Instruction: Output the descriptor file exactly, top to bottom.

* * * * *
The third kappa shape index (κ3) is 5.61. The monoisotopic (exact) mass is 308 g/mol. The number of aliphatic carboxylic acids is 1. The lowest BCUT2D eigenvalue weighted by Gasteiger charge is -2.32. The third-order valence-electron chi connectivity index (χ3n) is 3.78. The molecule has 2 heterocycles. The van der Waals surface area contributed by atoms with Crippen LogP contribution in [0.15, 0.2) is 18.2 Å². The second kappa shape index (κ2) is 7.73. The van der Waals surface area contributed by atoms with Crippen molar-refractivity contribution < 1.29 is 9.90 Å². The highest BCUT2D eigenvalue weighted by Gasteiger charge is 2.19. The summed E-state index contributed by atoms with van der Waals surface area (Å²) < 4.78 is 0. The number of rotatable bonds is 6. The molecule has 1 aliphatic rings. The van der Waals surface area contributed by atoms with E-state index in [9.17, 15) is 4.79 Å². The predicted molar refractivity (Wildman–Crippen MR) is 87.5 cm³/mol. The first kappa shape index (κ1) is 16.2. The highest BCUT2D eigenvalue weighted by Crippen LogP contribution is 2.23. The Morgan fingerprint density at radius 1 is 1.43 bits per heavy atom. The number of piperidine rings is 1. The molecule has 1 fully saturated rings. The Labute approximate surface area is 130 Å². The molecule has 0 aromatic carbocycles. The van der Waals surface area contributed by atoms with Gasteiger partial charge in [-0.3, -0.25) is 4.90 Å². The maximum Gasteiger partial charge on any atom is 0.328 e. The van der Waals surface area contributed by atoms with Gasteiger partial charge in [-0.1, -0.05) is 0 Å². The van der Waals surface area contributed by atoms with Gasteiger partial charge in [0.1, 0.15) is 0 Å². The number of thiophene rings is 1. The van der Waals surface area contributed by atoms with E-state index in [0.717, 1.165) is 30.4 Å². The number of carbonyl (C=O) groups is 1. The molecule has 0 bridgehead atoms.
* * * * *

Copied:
The third kappa shape index (κ3) is 5.61. The monoisotopic (exact) mass is 308 g/mol. The number of aliphatic carboxylic acids is 1. The lowest BCUT2D eigenvalue weighted by Gasteiger charge is -2.32. The third-order valence-electron chi connectivity index (χ3n) is 3.78. The molecule has 2 heterocycles. The van der Waals surface area contributed by atoms with Crippen LogP contribution in [0.15, 0.2) is 18.2 Å². The second kappa shape index (κ2) is 7.73. The van der Waals surface area contributed by atoms with Crippen molar-refractivity contribution < 1.29 is 9.90 Å². The highest BCUT2D eigenvalue weighted by Gasteiger charge is 2.19. The summed E-state index contributed by atoms with van der Waals surface area (Å²) < 4.78 is 0. The number of rotatable bonds is 6. The molecule has 1 aliphatic rings. The van der Waals surface area contributed by atoms with E-state index in [9.17, 15) is 4.79 Å². The predicted molar refractivity (Wildman–Crippen MR) is 87.5 cm³/mol. The first kappa shape index (κ1) is 16.2. The highest BCUT2D eigenvalue weighted by Crippen LogP contribution is 2.23. The Morgan fingerprint density at radius 1 is 1.43 bits per heavy atom. The number of piperidine rings is 1. The molecule has 1 fully saturated rings. The Labute approximate surface area is 130 Å². The molecule has 0 aromatic carbocycles. The van der Waals surface area contributed by atoms with Gasteiger partial charge in [-0.3, -0.25) is 4.90 Å². The maximum Gasteiger partial charge on any atom is 0.328 e. The van der Waals surface area contributed by atoms with Gasteiger partial charge in [-0.1, -0.05) is 0 Å². The van der Waals surface area contributed by atoms with Gasteiger partial charge in [0.1, 0.15) is 0 Å². The number of thiophene rings is 1. The van der Waals surface area contributed by atoms with E-state index in [0.717, 1.165) is 30.4 Å². The number of carbonyl (C=O) groups is 1. The molecule has 0 bridgehead atoms.